Skip to main content

Amazon Levels Lawsuit at Influencers in Counterfeiting Conspiracy

Amazon is making moves to hit back at crafty counterfeiters fleecing the consumer faithful on its massive global marketplace.

While illicit sellers have run rampant for years, a new scheme has caught the attention of Amazon’s legal team. A group of sellers has been attempting to sidestep the company’s anti-counterfeiting protections by promoting faux luxury products on social media apps like Instagram and TikTok, while creating false listings for totally innocuous, unbranded items on the site.

On Thursday, the tech titan announced a lawsuit against 13 individuals and businesses for advertising, promoting and facilitating the sale of fakes through the platform, violating the law and Amazon’s user policies. Filed in the United States District Court for the Western District of Washington, where the company is headquartered, the suit alleges that the defendants worked together to sell counterfeit goods through a false advertising ring.

Defendants Kelly Fitzpatrick and Sabrina Kelly-Krejci, among others, allegedly conspired with sellers to promote counterfeits on social media and on their own websites, posting photos of generic, non-branded product and luxury imitations side by side, accompanied by the caption, “Order this/Get this.”

The ads implied that Amazon shoppers who ordered the generic items would instead receive the phony luxury products. Fitzpatrick, Kelly-Krejci and other defendants also posted a multitude of videos that described the quality of the counterfeits they were attempting to sell.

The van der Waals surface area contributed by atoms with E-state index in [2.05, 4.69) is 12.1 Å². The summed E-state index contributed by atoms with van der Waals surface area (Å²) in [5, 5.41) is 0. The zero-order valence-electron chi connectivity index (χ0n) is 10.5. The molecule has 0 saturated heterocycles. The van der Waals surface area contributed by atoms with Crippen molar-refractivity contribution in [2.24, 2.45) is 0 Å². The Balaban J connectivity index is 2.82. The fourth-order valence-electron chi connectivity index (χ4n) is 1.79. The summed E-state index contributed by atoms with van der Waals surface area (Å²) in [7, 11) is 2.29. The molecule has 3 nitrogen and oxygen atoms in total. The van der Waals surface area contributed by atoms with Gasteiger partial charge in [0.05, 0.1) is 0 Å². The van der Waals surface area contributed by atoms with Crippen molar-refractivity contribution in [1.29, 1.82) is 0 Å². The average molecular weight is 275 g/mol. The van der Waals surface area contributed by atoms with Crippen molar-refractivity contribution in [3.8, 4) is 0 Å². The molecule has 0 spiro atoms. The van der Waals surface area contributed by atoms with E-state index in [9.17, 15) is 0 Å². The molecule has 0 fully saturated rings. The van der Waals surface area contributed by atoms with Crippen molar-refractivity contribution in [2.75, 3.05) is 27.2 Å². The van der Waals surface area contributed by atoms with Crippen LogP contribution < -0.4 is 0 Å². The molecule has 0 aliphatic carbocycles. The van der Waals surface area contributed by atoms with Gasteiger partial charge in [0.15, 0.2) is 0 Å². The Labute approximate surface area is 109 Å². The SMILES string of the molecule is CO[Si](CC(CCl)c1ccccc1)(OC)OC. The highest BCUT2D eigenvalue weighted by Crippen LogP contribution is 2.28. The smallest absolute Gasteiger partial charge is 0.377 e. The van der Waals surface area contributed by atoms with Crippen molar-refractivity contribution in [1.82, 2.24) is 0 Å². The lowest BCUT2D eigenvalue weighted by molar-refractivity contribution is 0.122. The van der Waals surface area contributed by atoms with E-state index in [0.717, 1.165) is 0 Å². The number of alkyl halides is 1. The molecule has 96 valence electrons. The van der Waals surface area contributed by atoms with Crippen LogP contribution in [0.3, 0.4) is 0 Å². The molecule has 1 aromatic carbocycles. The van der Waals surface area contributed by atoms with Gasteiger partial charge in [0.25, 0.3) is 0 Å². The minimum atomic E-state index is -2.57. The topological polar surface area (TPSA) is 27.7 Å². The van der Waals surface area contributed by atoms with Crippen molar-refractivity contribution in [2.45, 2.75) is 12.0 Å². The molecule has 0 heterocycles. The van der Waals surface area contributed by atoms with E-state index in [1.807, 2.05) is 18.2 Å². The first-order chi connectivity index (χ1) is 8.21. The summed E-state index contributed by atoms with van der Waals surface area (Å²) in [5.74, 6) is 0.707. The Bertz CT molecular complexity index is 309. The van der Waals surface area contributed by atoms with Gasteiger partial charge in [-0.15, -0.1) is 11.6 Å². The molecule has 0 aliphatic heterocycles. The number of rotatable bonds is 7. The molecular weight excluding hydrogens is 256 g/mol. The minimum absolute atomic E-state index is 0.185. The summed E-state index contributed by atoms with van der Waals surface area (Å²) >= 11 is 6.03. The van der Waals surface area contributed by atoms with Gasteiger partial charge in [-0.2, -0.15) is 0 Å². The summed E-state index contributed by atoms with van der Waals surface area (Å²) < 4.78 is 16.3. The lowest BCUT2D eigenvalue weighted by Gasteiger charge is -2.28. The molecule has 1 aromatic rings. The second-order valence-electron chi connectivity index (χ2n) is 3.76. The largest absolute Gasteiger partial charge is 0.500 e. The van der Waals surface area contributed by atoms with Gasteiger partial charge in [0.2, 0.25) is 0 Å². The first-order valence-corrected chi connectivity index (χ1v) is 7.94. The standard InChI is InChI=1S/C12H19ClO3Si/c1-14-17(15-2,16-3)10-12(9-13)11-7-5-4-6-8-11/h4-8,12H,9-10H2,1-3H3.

“These defendants were brazen about promoting counterfeits on social media and undermined the work of legitimate influencers,” Cristina Posa, associate general counsel and director of Amazon’s Counterfeit Crimes Unit, said in a statement. “This case demonstrates the need for cross-industry collaboration in order to drive counterfeiters out of business.”

Related Stories

According to Posa, Amazon is investing “tremendous resources” to stop bad actors from selling on its platform, and she implored social media sites to take similar actions to vet and monitor perpetrators of illegal behavior.

Defendant Fitzpatrick herself was once a member of Amazon’s influencer program, but was kicked out when the company got wise to her promotion of counterfeits through her own social media and website. The company took similar action against Kelly-Krejci after she began to instruct followers to purchase counterfeits on her own website.

“[N]ow as most of you know amazon has really cracked down on dupes… now they’re are barely any [dupes on Amazon],” Fitzpatrick wrote to her followers. “Our very trusted seller of the last year has moved to DH Gate… I know it’s a big change to switch from Amazon to DH Gate but this guarantees that the links do not get reported and shut down sometimes cancelling our orders.”

Amazon has long faced calls from brands and retailers to quash counterfeiting efforts on its platform. Earlier this week, the American Apparel and Footwear Association (AAFA) renewed a recommendation that the platform’s U.S. business be added to the United States Trade Representative’s (USTR) Notorious Markets report after some of its foreign domains were added to the roster in 2019. At the time, an Amazon spokesperson told Sourcing Journal that the company strongly disagreed with the AAFA’s assertions, citing its “proven results” in combatting counterfeiting.

Over the course of 2019, the company invested more than $500 million into anti-counterfeiting and brand protection measures, including machine-learning-based technology, inventory tracking tools and a brand product registry. In June, the tech giant launched the internal Counterfeit Crimes Unit. “As a result of Amazon’s efforts, 99.9 percent of all products viewed by customers on Amazon have not received a valid counterfeit complaint,” the company said Thursday.